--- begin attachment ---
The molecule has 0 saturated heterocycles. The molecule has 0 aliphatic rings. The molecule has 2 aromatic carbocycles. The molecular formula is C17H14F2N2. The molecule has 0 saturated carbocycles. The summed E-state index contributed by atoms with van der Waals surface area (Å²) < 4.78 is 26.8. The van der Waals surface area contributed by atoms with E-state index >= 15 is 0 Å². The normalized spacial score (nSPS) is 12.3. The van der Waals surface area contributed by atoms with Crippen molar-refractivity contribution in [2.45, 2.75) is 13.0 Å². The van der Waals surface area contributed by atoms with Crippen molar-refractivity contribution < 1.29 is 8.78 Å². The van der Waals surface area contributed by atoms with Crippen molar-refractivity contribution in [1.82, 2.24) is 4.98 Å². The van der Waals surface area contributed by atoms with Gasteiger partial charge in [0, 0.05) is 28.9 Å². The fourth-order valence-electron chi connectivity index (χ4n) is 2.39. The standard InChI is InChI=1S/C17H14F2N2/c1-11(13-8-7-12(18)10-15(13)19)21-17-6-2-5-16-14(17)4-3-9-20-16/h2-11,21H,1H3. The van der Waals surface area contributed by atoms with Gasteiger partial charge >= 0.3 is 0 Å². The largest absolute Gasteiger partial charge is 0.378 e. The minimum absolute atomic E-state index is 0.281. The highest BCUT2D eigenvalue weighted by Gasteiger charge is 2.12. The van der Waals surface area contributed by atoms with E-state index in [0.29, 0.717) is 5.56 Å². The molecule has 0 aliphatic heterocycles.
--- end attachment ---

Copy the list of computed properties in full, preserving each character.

The molecule has 0 saturated heterocycles. The molecule has 0 aliphatic rings. The molecule has 2 aromatic carbocycles. The molecular formula is C17H14F2N2. The molecule has 0 saturated carbocycles. The summed E-state index contributed by atoms with van der Waals surface area (Å²) < 4.78 is 26.8. The van der Waals surface area contributed by atoms with E-state index >= 15 is 0 Å². The normalized spacial score (nSPS) is 12.3. The van der Waals surface area contributed by atoms with Crippen molar-refractivity contribution in [2.45, 2.75) is 13.0 Å². The van der Waals surface area contributed by atoms with Crippen molar-refractivity contribution < 1.29 is 8.78 Å². The van der Waals surface area contributed by atoms with Crippen molar-refractivity contribution in [1.82, 2.24) is 4.98 Å². The van der Waals surface area contributed by atoms with Gasteiger partial charge in [0, 0.05) is 28.9 Å². The fourth-order valence-electron chi connectivity index (χ4n) is 2.39. The standard InChI is InChI=1S/C17H14F2N2/c1-11(13-8-7-12(18)10-15(13)19)21-17-6-2-5-16-14(17)4-3-9-20-16/h2-11,21H,1H3. The van der Waals surface area contributed by atoms with Gasteiger partial charge >= 0.3 is 0 Å². The largest absolute Gasteiger partial charge is 0.378 e. The minimum absolute atomic E-state index is 0.281. The highest BCUT2D eigenvalue weighted by Gasteiger charge is 2.12. The van der Waals surface area contributed by atoms with E-state index in [0.29, 0.717) is 5.56 Å². The molecule has 0 aliphatic heterocycles.